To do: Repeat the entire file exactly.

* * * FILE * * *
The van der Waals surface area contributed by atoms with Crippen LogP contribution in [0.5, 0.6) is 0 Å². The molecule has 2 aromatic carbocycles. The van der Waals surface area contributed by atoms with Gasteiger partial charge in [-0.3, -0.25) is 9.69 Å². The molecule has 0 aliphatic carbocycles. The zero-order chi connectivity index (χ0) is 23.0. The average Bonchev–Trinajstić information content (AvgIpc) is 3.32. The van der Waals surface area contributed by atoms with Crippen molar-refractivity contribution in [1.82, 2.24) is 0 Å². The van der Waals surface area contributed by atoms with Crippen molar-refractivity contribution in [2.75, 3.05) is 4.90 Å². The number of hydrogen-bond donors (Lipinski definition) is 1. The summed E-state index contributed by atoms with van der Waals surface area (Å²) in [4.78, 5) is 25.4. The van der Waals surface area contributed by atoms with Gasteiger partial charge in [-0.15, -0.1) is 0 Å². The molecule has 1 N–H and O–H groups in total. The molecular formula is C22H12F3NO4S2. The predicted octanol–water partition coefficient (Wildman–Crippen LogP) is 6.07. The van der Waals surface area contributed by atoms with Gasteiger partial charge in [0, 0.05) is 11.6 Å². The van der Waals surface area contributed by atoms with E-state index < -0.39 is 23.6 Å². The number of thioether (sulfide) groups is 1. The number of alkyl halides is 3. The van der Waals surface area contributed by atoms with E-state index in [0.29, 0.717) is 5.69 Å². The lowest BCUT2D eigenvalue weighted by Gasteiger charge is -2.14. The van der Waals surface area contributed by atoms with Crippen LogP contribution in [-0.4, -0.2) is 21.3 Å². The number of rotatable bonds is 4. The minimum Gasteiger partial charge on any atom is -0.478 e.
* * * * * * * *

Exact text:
The van der Waals surface area contributed by atoms with Crippen LogP contribution in [0.5, 0.6) is 0 Å². The molecule has 2 aromatic carbocycles. The van der Waals surface area contributed by atoms with Gasteiger partial charge in [-0.3, -0.25) is 9.69 Å². The molecule has 0 aliphatic carbocycles. The zero-order chi connectivity index (χ0) is 23.0. The average Bonchev–Trinajstić information content (AvgIpc) is 3.32. The van der Waals surface area contributed by atoms with Crippen molar-refractivity contribution in [1.82, 2.24) is 0 Å². The van der Waals surface area contributed by atoms with Crippen molar-refractivity contribution in [2.75, 3.05) is 4.90 Å². The number of hydrogen-bond donors (Lipinski definition) is 1. The summed E-state index contributed by atoms with van der Waals surface area (Å²) in [4.78, 5) is 25.4. The van der Waals surface area contributed by atoms with Gasteiger partial charge in [-0.15, -0.1) is 0 Å². The molecule has 1 N–H and O–H groups in total. The molecular formula is C22H12F3NO4S2. The predicted octanol–water partition coefficient (Wildman–Crippen LogP) is 6.07. The van der Waals surface area contributed by atoms with Gasteiger partial charge in [0, 0.05) is 11.6 Å². The van der Waals surface area contributed by atoms with E-state index < -0.39 is 23.6 Å². The number of thioether (sulfide) groups is 1. The number of alkyl halides is 3. The van der Waals surface area contributed by atoms with E-state index in [0.29, 0.717) is 5.69 Å². The lowest BCUT2D eigenvalue weighted by Gasteiger charge is -2.14. The van der Waals surface area contributed by atoms with Crippen LogP contribution in [-0.4, -0.2) is 21.3 Å². The number of rotatable bonds is 4. The minimum Gasteiger partial charge on any atom is -0.478 e.